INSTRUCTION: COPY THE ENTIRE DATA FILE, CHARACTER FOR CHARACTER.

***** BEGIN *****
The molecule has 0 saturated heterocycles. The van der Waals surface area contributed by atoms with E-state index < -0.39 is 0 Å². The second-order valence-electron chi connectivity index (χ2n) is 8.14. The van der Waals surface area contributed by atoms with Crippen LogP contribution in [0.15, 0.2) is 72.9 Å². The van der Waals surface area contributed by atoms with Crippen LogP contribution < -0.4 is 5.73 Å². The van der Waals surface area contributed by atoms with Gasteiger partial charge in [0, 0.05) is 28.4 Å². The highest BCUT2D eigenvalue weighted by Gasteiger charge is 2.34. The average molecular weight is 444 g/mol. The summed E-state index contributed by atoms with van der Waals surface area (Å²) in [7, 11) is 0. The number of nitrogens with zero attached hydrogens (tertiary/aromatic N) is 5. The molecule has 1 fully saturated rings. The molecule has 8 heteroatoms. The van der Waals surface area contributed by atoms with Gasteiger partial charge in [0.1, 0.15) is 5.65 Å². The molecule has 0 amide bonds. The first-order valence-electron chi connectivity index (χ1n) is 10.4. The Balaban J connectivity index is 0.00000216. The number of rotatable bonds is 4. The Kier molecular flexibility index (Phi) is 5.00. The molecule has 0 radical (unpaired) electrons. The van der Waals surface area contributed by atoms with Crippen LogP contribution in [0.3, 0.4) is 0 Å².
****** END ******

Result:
The molecule has 0 saturated heterocycles. The van der Waals surface area contributed by atoms with E-state index < -0.39 is 0 Å². The second-order valence-electron chi connectivity index (χ2n) is 8.14. The van der Waals surface area contributed by atoms with Crippen LogP contribution in [0.15, 0.2) is 72.9 Å². The van der Waals surface area contributed by atoms with Crippen LogP contribution < -0.4 is 5.73 Å². The van der Waals surface area contributed by atoms with Gasteiger partial charge in [0, 0.05) is 28.4 Å². The highest BCUT2D eigenvalue weighted by Gasteiger charge is 2.34. The average molecular weight is 444 g/mol. The summed E-state index contributed by atoms with van der Waals surface area (Å²) in [7, 11) is 0. The number of nitrogens with zero attached hydrogens (tertiary/aromatic N) is 5. The molecule has 1 fully saturated rings. The molecule has 8 heteroatoms. The van der Waals surface area contributed by atoms with Gasteiger partial charge in [0.1, 0.15) is 5.65 Å². The molecule has 0 amide bonds. The first-order valence-electron chi connectivity index (χ1n) is 10.4. The Balaban J connectivity index is 0.00000216. The number of rotatable bonds is 4. The Kier molecular flexibility index (Phi) is 5.00. The molecule has 0 radical (unpaired) electrons. The van der Waals surface area contributed by atoms with Crippen LogP contribution in [0.3, 0.4) is 0 Å².